In today's Wall Street Journal, wine columnists Dorothy Gaiter and John Brecher do a "fact check" on a politically charged wine-and-cheese combo. Their conclusion, in the words of the subhead: "Whoever came up with this slam on liberal voters never tasted the pairing." Brie and chablis, they say, both deserve better partners.
They're tasting cap-C Chablis, of course -- the real French stuff, not the domestic "chablis" that comes in a jug. But linguistically that doesn't matter; we all know the phrase is about political flavors, not actual refreshments. So where did it come from?
Dottie feels it has something to do with Leonard Bernstein's famous party to raise legal-defense money from rich white liberals for a group of Black Panthers. … However, according to Tom Wolfe's famous, liberal-lampooning, satirical account of the party, the cheese served that night was Roquefort. ["Little Roquefort cheese morsels rolled in crushed nuts," in fact.]
The catchphrase "Brie and Chablis" to mean snooty liberal seems to have really caught fire during the third-party presidential campaign of John Anderson in 1980.
Sure enough, the earliest cite in the Nexis news database comes from a Mark Shields column in the Washington Post in April 1980: "For John Anderson to be a true challenger for the presidency, he cannot be either a 'spoiler' or simply the favorite of the brie-and-chablis set."
But during the '70s, political news stories do mention "wine and cheese" parties, generally for liberal candidates. In 1977, said the Washington Post, "There were garage sales, auctions jogging exhibitions, wine and cheese parties … all in the name of participatory democracy. For the most part, the campaigns were low-budget operations."
Wine and cheese, you may notice (or remember), has a somewhat different connotation from brie and chablis. In the '70s, a wine and cheese party is not what the Bernsteins were hosting on Park Avenue; it's a cheap and simple alternative to a cocktail party, beloved by tweedy professors and graduate students and young couples on a budget.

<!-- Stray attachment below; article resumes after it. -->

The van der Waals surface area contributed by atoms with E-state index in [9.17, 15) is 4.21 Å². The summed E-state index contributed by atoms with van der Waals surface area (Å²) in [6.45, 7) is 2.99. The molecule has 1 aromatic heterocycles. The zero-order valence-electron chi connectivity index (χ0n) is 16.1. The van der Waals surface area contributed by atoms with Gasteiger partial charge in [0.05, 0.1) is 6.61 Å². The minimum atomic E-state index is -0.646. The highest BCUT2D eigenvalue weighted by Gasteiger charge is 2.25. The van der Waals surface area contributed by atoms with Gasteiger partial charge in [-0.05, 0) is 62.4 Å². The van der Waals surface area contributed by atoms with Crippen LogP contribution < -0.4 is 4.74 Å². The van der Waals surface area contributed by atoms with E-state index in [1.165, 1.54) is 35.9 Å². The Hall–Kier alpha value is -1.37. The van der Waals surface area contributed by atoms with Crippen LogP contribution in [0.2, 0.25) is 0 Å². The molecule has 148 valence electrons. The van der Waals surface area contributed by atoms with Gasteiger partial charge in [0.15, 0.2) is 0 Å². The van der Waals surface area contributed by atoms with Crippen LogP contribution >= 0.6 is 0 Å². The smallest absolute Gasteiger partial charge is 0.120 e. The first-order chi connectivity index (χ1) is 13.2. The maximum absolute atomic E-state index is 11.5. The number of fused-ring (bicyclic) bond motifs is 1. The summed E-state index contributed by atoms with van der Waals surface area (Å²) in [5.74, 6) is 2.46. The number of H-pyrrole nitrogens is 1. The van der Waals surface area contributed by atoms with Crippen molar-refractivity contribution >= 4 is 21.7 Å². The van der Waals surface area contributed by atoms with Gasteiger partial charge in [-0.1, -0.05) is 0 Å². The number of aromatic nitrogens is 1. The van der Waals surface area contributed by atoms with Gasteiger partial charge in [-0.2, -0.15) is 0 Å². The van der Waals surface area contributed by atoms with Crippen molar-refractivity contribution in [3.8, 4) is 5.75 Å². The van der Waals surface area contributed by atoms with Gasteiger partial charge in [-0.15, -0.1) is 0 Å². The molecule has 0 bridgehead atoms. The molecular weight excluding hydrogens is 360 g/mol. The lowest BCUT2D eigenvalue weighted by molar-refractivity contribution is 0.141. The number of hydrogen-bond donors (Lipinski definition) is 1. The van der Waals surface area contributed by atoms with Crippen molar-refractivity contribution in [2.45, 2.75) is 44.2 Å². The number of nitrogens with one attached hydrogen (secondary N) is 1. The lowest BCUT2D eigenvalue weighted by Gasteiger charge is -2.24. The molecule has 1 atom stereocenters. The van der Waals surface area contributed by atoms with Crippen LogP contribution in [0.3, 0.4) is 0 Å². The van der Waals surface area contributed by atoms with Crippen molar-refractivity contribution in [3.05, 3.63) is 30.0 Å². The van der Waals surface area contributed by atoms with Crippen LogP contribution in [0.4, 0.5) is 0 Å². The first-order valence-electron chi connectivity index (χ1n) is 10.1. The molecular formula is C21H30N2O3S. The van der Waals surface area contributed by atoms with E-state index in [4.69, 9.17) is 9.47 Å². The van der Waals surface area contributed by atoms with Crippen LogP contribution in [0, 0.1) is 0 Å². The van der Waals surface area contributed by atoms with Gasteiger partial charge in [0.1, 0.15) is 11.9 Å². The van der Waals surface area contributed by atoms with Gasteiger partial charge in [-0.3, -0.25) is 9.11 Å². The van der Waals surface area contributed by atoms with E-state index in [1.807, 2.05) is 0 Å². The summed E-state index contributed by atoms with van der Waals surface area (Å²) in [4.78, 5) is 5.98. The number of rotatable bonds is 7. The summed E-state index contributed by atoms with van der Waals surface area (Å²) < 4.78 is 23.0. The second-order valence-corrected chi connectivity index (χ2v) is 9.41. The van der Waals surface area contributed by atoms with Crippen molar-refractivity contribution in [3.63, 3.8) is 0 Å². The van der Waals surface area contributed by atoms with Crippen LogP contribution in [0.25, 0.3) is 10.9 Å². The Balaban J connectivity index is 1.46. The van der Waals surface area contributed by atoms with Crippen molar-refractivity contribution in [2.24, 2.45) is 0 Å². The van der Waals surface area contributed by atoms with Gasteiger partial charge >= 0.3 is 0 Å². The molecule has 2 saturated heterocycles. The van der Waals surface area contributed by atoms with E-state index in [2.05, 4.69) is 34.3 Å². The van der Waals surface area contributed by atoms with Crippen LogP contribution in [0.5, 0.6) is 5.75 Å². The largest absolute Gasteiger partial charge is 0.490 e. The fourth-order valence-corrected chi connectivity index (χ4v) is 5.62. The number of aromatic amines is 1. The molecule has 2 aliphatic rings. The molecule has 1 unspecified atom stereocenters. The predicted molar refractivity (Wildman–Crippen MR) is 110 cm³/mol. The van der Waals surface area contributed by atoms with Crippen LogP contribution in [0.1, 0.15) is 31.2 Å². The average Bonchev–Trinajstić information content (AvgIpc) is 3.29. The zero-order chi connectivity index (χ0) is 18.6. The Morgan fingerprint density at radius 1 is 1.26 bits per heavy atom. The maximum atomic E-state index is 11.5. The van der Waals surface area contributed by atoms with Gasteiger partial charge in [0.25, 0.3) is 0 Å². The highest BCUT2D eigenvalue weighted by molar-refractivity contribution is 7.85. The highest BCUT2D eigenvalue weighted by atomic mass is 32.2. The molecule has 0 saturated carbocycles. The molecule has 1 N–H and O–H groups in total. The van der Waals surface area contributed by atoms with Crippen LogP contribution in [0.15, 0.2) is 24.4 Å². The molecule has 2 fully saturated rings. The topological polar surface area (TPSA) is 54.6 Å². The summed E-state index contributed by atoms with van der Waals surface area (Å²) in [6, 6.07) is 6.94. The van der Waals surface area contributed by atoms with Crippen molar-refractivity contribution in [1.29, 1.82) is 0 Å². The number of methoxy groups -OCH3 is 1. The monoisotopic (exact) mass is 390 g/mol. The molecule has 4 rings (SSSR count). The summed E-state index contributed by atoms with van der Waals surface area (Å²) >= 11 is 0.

They were escaping from the sort of party fare Peg Bracken prescribed in her 1960 blockbuster, "The I Hate to Cook Book": processed cheese mashed up with port or bacon or onions, store-bought biscuit dough wrapped around anchovies and baked. If a platter of Jarlsberg and St.-Andre had been an option for the harried hostess, that processed cheese would have been off the menu quicker than you can say Olive-Oyster Dip.
So here's my theory: Wine and cheese parties come along with the foodie movement, as an obvious and convenient improvement on the bourbon-and-cheese puffs cocktail party. Around 1980, some political wordsmith notices that "brie and chablis" not only rhymes, it sounds much snootier than "wine and cheese," even though this chablis is probably California jug wine.
The mystery is that nobody has taken credit for the coinage. In a 2003 column, William Safire claimed that "the brie-and-Chablis set" was used by politicians in the '60s, but I suspect that's a shot in the dark. Safire himself doesn't use "brie and chablis" till 1983, nor does he have earlier citations of it in "Safire's Political Dictionary."
And by the way, say Brecher and Gaiter: "According to a July Gallup poll, among Americans who consume any type of alcoholic beverage, 37% of Republicans and 27% of Democrats say wine is what they drink most often."